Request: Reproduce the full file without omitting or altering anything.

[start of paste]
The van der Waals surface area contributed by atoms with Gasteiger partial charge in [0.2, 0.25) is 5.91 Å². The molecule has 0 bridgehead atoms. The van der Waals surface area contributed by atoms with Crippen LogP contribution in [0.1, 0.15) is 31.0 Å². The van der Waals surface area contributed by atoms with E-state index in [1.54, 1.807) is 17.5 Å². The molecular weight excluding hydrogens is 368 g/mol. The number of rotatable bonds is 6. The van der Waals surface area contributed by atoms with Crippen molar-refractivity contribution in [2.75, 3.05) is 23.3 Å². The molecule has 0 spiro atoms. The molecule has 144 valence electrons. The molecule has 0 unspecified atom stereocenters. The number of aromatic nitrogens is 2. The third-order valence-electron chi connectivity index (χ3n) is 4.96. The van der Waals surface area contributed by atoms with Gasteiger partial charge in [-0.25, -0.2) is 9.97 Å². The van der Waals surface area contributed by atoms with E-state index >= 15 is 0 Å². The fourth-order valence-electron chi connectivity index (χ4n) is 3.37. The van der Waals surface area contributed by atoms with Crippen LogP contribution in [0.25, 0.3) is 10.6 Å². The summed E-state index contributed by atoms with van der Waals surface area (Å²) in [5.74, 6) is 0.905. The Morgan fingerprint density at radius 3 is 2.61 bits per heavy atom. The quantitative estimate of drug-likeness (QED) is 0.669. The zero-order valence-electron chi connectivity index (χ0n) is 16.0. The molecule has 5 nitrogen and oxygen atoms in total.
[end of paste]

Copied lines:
The van der Waals surface area contributed by atoms with Gasteiger partial charge in [0.2, 0.25) is 5.91 Å². The molecule has 0 bridgehead atoms. The van der Waals surface area contributed by atoms with Crippen LogP contribution in [0.1, 0.15) is 31.0 Å². The van der Waals surface area contributed by atoms with E-state index in [1.54, 1.807) is 17.5 Å². The molecular weight excluding hydrogens is 368 g/mol. The number of rotatable bonds is 6. The van der Waals surface area contributed by atoms with Crippen molar-refractivity contribution in [2.75, 3.05) is 23.3 Å². The molecule has 0 spiro atoms. The molecule has 144 valence electrons. The molecule has 0 unspecified atom stereocenters. The number of aromatic nitrogens is 2. The third-order valence-electron chi connectivity index (χ3n) is 4.96. The van der Waals surface area contributed by atoms with Gasteiger partial charge in [-0.25, -0.2) is 9.97 Å². The van der Waals surface area contributed by atoms with E-state index >= 15 is 0 Å². The fourth-order valence-electron chi connectivity index (χ4n) is 3.37. The van der Waals surface area contributed by atoms with Crippen LogP contribution in [0.25, 0.3) is 10.6 Å². The summed E-state index contributed by atoms with van der Waals surface area (Å²) in [5.74, 6) is 0.905. The Morgan fingerprint density at radius 3 is 2.61 bits per heavy atom. The quantitative estimate of drug-likeness (QED) is 0.669. The zero-order valence-electron chi connectivity index (χ0n) is 16.0. The molecule has 5 nitrogen and oxygen atoms in total.